'(a) Except as otherwise provided in this contract, any dispute concerning a question of fact arising under this contract which is not disposed of by agreement shall be decided by the Contracting Officer, who shall reduce his decision to writing and mail or otherwise furnish a copy thereof to the Contractor. The decision of the Contracting Officer shall be final and conclusive unless, within 30 days from the date of receipt of such copy, the Contractor mails or otherwise furnishes to the Contracting Officer a written appeal addressed to the head of the agency involved. The decision of the head of the agency or his duly authorized representative for the determination of such appeals shall be final and conclusive. This provision shall not be pleaded in any suit involving a question of fact arising under this contract as limiting judicial review of any such decision to cases where fraud by such official or his representative or board is alleged. Provided, however, that any such decision shall be final and conclusive unless the same is fraudulent or capricious or arbitrary or so grossly erroneous as necessarily to imply bad faith or is not supported by substantial evidence. In connection with any appeal proceeding under this clause, the Contractor shall be afforded an opportunity to be heard and to offer evidence in support of his appeal. Pending final decision of a dispute hereunder, the Contractor shall proceed diligently with the performance of the contract and in accordance with the Contracting Officer's decision.'


From this the prime contractor concludes that the subcontractor has waived its right to sue under the Miller Act and has only those rights set forth in the specific equitable adjustments herein quoted and as provided for in the general contract.


Fryd argues that the provisions of the subcontract between it and T/N evidence this intention. Fryd refers to the following provisions of the subcontract in support of this contention:


'8) While the subcontractor is not in default in the performance of the terms of this contract, the contractor will pay the subcontractor the contract price in the following fashion; to wit: '(a) Progress payments shall be made on the basis of requisitions made by the subcontractor on the as disbursed by Owner days of each month; and each requisition shall include an amount which is the fair cost or value and is also the fair proportion of the total work, included in the period covered by such requisition; and in general, the subcontractor shall never be entitled to include in any requisition any requirement for the payment of money which the contractor himself would not have been entitled to receive, for such work, under the terms of the general or prime contract; * * *.'


Reference is further made by Fryd to the following provision of the subcontract:


'9) It is further understood and agreed by and between the parties as follows: '(d) * * * it is understood and agreed by and between the parties that the subcontractor shall never be entitled to receive any payment under this contract from the contractor unless and until the contractor has received from the owner a payment which includes, correspondingly, payment for the work which is covered by the requisition of the subcontractor.'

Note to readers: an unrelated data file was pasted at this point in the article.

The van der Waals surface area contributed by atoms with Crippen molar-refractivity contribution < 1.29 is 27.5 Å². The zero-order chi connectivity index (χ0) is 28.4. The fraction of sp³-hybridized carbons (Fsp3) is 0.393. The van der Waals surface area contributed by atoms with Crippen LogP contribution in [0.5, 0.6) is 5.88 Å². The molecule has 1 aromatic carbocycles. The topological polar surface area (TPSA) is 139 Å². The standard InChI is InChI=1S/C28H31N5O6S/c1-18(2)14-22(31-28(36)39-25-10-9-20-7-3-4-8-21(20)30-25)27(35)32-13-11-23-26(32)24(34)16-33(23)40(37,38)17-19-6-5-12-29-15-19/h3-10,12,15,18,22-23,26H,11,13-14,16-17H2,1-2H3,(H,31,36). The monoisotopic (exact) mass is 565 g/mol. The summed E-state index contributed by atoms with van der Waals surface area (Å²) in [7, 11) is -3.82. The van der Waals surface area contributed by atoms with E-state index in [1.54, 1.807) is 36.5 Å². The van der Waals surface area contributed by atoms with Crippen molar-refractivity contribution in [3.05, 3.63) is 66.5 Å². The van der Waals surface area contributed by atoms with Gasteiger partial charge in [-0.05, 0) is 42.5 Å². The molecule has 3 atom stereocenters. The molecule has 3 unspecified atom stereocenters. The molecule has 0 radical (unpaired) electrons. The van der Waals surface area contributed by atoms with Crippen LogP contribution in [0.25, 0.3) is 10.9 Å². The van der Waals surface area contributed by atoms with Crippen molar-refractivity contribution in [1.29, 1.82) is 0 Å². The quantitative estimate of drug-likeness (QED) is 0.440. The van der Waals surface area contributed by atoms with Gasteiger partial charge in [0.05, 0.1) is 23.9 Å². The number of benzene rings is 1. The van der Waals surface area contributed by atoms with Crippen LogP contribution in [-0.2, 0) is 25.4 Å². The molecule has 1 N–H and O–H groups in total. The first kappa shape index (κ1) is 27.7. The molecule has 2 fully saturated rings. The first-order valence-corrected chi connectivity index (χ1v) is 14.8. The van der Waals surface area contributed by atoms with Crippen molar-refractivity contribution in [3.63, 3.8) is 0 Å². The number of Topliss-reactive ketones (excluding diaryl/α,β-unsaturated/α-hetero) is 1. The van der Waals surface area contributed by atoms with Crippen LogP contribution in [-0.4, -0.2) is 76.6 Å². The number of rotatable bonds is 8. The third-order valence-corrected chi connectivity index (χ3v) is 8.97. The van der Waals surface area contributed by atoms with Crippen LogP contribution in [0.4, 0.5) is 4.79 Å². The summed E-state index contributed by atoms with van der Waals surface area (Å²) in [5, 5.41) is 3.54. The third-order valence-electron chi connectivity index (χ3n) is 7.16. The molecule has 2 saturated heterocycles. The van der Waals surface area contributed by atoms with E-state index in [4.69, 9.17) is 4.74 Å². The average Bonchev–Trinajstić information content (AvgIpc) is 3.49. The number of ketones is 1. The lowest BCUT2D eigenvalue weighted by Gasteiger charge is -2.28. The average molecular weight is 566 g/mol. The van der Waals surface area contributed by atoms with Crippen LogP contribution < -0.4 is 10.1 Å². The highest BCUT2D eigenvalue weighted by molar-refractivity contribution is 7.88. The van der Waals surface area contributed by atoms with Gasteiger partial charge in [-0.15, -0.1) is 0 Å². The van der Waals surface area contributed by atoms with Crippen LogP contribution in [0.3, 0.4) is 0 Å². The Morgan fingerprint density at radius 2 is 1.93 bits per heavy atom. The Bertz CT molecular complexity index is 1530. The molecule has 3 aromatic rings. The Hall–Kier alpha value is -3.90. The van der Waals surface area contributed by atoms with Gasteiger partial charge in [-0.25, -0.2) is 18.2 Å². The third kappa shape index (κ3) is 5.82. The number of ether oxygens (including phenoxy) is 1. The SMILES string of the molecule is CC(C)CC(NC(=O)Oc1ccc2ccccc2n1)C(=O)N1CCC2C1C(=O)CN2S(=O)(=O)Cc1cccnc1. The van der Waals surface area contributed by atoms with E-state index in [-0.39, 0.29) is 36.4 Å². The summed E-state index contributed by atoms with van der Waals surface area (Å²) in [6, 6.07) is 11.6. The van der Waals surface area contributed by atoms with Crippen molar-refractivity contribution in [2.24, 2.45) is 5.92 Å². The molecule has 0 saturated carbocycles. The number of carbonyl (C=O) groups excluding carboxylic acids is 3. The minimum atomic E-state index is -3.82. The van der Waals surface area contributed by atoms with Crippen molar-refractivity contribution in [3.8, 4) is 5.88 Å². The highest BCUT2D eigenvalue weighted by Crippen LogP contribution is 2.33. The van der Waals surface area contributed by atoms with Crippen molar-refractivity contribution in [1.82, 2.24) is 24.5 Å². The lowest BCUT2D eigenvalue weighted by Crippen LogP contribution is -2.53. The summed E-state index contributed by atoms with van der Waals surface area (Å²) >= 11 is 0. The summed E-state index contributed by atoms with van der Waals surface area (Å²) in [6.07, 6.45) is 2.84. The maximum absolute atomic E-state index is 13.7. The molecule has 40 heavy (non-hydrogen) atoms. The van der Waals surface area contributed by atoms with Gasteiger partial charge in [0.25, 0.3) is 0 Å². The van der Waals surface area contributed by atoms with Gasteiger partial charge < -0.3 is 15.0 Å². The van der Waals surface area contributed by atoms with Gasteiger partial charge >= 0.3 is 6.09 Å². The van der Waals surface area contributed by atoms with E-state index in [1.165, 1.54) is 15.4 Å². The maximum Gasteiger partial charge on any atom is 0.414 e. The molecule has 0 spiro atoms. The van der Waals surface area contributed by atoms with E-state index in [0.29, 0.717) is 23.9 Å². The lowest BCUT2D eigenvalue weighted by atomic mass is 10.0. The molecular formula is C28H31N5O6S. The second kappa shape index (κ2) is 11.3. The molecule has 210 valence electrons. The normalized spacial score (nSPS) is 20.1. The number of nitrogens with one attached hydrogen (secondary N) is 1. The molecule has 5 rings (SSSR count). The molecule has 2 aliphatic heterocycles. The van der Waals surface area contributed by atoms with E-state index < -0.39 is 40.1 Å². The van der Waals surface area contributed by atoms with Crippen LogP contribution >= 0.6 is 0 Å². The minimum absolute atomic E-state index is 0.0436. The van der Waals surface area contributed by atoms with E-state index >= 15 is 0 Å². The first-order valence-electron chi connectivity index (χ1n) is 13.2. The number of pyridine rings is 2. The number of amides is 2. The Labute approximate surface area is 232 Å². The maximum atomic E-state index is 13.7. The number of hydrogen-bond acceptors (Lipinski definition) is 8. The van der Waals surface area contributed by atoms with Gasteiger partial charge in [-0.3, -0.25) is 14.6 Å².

We have had occasion recently to consider a similar case under the Miller Act involving the suit of a subcontractor against a prime contractor, namely, H. W. Caldwell & Son, Inc. v. U.S. for John H. Moon & Sons, Inc., 5 Cir., 1969, 407 F.2d 21. In Caldwell, the claim of the subcontractor was for the balance owing for regular work performed under the subcontract and extra work resulting from the prime contractor's delay in performing. Caldwell, the prime contractor, contended that Moon, the subcontractor, was bound by the 'disputes' clause of the prime contract because in the subcontract, the contractor and subcontractor agreed to be bound by the terms of the prime contract including its general and special provisions. Thus Caldwell argued that Moon had no right to bring a Miller Act suit but was bound by the 'disputes' provision of the general contract requiring that the subcontractor pursue its remedies only under that clause. We said in Caldwell that the benefits of the Miller Act are primarily intended for subcontractors, 407 F.2d at 23, and that 'the courts do not favor finding that a subcontractor has contractually abandoned his rights under the act.' We held that for the principal contract's 'disputes' clause to be applicable between the general contractor and a subcontractor, there must be a provision in the subcontract making the 'disputes' clause expressly applicable. 407 F.2d at 23.


As in Caldwell, there is no such express provision in the subcontract between T/N and Fryd.2 We hold, therefore, as we did in Caldwell, that a general incorporation by reference, of the terms of the principal contract, refers only to 'the quality and manner of the subcontractor's work, not the rights and remedies he may have against the prime contractor.' 407 F.2d at 23. See also, to the same effect, Warrior Constructors, Inc. v. Harders, Inc., 5 Cir., 1967, 387 F.2d 727; United States for the Use of B's Company v. Cleveland Electric Co. of South Carolina, 4 Cir., 1967, 373 F.2d 585; Fanderlik-Locke Co. v. United States for the Use of M. B. Morgan, 10 Cir., 1960, 285 F.2d 939, 942-943; Beacon Construction Co. of Mass. v. Prepakt Co., 1 Cir., 1967, 375 F.2d 977, 980-981.


The District Judge granted summary judgment in this case against use plaintiff T/N and in favor of Fryd and Travelers, American Fire & Casualty Company and the United States. In granting summary judgment in favor of Fryd and Travelers, the District Court said in part as follows: